In CHO 111-134, all five clones derived by RMCE at the DHFR locus showed high luciferase activities upon induction at 2 µg/ml dox whereas the expression of luciferase was close to background in the absence of dox (Figure 4d). The fold increase in luciferase activity range from 6 × 103 to 4 × 104. As shown in Figure 4e, five out of five RMCE clones were greater than 92% GFP positive after induction at sub-maximal dose. Clone 1 had the highest mean GFP fluorescence (236) while clone 3 showed the lowest mean GFP fluorescence (94). Other RMCE clones had mean GFP fluorescence 105, 107 and 138, respectively. These results indicated that the reporter gene expression in these RMCE clones derived from the L3HyTK2L CHO parental cell line had substantial inducibility and uniformity.
In the two plasmid Tet-On system (M2K HeLa cells in Figure 5), basal luciferase activity was relatively low and uniform across the four clones analyzed. The maximum fold induction in luciferase activity ranged from 1 × 104 to 3 × 104 in the clones analyzed (Figure 5b). Three of the four RMCE clones tested show greater than 80% green cells after induction and exhibited mean GFP fluorescence between 100 and 110 (Figure 5c). One of the clones showed greater than 50% green cells and mean GFP fluorescence of 86 upon induction.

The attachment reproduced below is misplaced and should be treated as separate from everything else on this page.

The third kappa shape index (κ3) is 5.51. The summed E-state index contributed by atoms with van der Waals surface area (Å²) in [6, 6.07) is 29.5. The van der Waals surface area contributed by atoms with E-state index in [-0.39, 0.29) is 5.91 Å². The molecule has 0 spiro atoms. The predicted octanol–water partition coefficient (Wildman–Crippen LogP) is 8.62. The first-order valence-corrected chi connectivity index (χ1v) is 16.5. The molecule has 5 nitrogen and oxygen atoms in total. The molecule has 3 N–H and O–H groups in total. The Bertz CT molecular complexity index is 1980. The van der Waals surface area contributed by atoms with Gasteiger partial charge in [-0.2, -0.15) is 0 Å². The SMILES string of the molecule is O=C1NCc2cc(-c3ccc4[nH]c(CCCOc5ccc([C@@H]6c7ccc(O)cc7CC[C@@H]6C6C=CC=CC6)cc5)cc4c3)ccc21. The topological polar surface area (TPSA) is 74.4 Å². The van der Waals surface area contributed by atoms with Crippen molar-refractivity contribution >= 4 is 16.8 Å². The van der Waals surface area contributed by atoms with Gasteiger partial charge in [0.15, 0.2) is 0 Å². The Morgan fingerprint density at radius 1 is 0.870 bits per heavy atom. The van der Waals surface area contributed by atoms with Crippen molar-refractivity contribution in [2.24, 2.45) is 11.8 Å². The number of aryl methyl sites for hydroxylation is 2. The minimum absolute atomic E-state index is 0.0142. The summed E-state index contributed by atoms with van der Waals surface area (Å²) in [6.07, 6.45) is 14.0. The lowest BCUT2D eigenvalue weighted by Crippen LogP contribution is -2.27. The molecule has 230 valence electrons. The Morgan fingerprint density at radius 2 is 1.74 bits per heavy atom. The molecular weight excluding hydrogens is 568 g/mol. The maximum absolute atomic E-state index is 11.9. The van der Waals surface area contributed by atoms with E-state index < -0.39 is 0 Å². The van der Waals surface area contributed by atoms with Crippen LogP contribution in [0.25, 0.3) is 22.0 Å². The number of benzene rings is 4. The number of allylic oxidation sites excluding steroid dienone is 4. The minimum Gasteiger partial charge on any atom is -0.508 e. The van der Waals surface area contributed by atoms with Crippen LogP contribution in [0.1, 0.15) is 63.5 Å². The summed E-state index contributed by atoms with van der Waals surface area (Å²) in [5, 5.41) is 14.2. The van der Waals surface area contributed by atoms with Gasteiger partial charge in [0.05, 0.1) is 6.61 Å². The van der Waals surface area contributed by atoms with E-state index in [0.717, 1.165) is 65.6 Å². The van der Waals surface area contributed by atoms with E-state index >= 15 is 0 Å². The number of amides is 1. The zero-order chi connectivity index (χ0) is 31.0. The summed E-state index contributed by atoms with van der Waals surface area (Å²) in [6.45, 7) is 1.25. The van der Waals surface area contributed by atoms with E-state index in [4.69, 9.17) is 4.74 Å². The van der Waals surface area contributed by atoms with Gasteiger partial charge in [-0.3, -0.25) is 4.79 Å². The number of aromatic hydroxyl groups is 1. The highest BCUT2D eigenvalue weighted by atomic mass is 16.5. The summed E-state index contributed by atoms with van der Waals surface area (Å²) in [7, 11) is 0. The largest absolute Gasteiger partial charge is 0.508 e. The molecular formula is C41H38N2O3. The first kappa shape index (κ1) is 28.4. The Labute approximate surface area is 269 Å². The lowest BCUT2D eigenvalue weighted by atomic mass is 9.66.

The RMCE approach enables genes to be independently introduced into a single genomic locus. Comparison between genes obtained from independent RMCE experiments is possible if the level of gene expression is preserved in clones obtained from independent RMCE experiments. Using the same L3-2L parent (HeLa M2K), we compared GFP expression in clones obtained from two independent RMCE experiments performed at the same genomic locus (Figure 5d). Seven out of ten clones obtained in the second RMCE experiment had similar mean GFP fluorescence level as 3 out of 4 of the clones obtained in the first RMCE experiment.
We evaluated whether the inducible phenotype was stable over time using one representative RMCE clone from M2PK and one from M2K HeLa. These clones were continuously passaged for 1 month before analysis. The basal GFP level remained low, and dox addition produced robust GFP induction when assayed 1 month later. Uniformity of expression in M2PK #1 was very high over this time period (i.e. 90% of cells exhibited GFP fluorescence after 1 month, compared to 92% originally). (Figure 6). However, the mean GFP fluorescence and the percentage of GFP expressing cells after induction declined slightly in HeLa M2K #3 (Figure 6).